In these difficult times so many of us are experiencing during the COVID19 pandemic it is often the kindness of strangers that gives an insight into our human connections. The pressures of responding to the unknown reveals our true values and strength of our relationships.

This is a story of how our social collective, our human generosity and care got my daughter home from London amid the chaos of an emerging pandemic.

At the beginning of 2020, Ruby was planning to return home from London, where she had worked for the last 2 years. She planned more 3 months in Europe for before returning home to Adelaide, Australia. As late as February, we were still discussing that I would meet her in May to sight-see in Italy, starting, ironically, in Milan. At that time COVID19 was a new phenomenon in China that no-one seemed to understand.

By early March, we’d just finalised our travel plans, when news broke about the north of Italy going into lockdown because of a COVID19 outbreak. I was going nowhere. Ruby thought it seemed possible to consider travelling elsewhere, avoiding Italy as a limited ‘hotspot’ for this new virus.
But by mid-March, the word ‘pandemic’ became part of our everyday vocabulary, and soon so had ‘lockdown’. I was scared and worried, as many were with family members overseas, to see the rapid rise in global infections. Suddenly, shockingly, we were talking about escape plans, not travel, as international airports closed, one by one.

Ruby booked a one-way flight London-Adelaide for late March. Within days the global situation worsened dramatically, travel restrictions and border closures were being announced overnight. The UK government ordered a three-week lockdown. Flights were becoming scarce, prices were escalating wildly, and information was unclear and changing rapidly. On the day of her flight, Ruby woke up to an email that her flight had been cancelled as Dubai airport was closing. When she called to let me know of the cancellation, I put my first Facebook crisis call post on my page and in a women’s business group:

“Crisis call. Can anyone help me find flight information to get my daughter Ruby home from London? Her Emirates flight today cancelled. Really worried. Please if you can help.”

As the world was closing down in one way, it was opening up another. There were so many responses from friends, acquaintances, strangers, and women in online business communities reaching out. One person posted: “One more piece of advice from someone: As a travel agent, I honestly don’t think she’ll get home. It’s too late too many borders are closed even for transits…” Lisa, a travel agent, DMed me and we tried to plan a route that would work amid the chaos. Ruby and I both spent hours on the internet and phone to different airlines. Ruby managed to book a last-minute flight home via Abu Dhabi, for March 23. Ruby arrived to a chaotic and congested Heathrow airport and learnt that this flight had also been cancelled. Flight desks for other airlines were crowded. After 3 cancellations in a matter of days, Ruby was exhausted. I woke up to a call at 6.00AM from Ruby. Neither of us really knew what to do. This really was our crisis moment. Within minutes I put another crisis call out on my Facebook page:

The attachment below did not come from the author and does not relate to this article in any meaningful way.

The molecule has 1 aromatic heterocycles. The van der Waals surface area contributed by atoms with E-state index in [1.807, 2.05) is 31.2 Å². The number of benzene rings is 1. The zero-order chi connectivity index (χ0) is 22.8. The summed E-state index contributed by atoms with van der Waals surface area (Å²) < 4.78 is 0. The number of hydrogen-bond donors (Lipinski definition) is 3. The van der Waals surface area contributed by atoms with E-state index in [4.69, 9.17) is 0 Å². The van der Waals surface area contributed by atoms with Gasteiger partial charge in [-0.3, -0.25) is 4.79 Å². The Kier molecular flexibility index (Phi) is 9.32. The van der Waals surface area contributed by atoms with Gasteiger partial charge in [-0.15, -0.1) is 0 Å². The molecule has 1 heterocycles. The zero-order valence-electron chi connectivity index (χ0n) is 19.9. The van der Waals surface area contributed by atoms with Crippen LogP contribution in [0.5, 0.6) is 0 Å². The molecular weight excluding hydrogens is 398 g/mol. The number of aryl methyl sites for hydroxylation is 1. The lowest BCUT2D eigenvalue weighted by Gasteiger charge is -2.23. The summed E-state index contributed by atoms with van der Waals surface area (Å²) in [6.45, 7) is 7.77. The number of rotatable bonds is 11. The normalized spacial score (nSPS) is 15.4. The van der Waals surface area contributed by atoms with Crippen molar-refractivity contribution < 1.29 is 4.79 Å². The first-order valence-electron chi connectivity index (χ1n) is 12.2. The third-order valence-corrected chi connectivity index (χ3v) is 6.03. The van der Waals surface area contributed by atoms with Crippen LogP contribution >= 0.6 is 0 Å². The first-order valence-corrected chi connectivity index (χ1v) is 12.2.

“Crisis travel call 2
My daughter Ruby went to the Gatwick London airport to catch a flight home and it has been cancelled. There is chaos at London’s Airports with long queues. We currently don’t know how to get her home. Please can anyone help who knows a travel agent who could help me help her come home.”

Immediately Amber responded and linked me to Melissa, a travel agent. I don’t know Amber personally, we share some business friends and I’m forever indebted to her quick response, because Melissa flew into action, and through direct messages and email we sorted through the chaos and Melissa was able to book the last seat on the last direct London–Perth Qantas flight for Friday 27th. She was even able to get her a seat on a flight a day earlier, arranging connecting flights to Adelaide as well. What was truly wonderful was that Melissa stayed with us through the whole journey for Ruby. She rang Ruby at Heathrow airport to check she was boarding without problems and messaged me that she was able to leave safely. When Ruby flight was delayed leaving London, Melissa rebooked her flight from Perth to Adelaide and let us know. She also checked the review arrived safely back in Adelaide. It was like someone holding your hand, and at a very safe social distance.

I posted with joy.

“My wonderful adventurous daughter is coming home tomorrow. Fingers crossed! 1,000,000 thanks to Melissa and Amber who made this happen. We have a whole world out there – every human is at risk, some more than others. Some countries experiencing sanctions about crucial medical needs. Some with health systems that will collapse.
Thank you everyone for care and best wishes! Proof of our generosity & the value of social media in a time of crisis. So many people connecting and caring. Let’s keep expanding our concern, care and connections across the globe for others who are vulnerable”.

I learnt also that empathy underpins our social connections. As Melissa and I chatted briefly through emails, even in our distance, we can connect from the heart. She shared that she had recently experienced her own personal loss and grief, that in some way linked part of her story with my anxiety for my daughter. I experienced a shared compassion, now flowing from me to her. As it does every time I think of her, because she shared this vulnerability with me.

Through Facebook crisis callouts, and the compassion of people I don’t know personally here was proof of our humanity, generosity and compassion in a time of crisis. Let’s keep expanding our concern, care and connections across the globe for others who are vulnerable in these difficult times.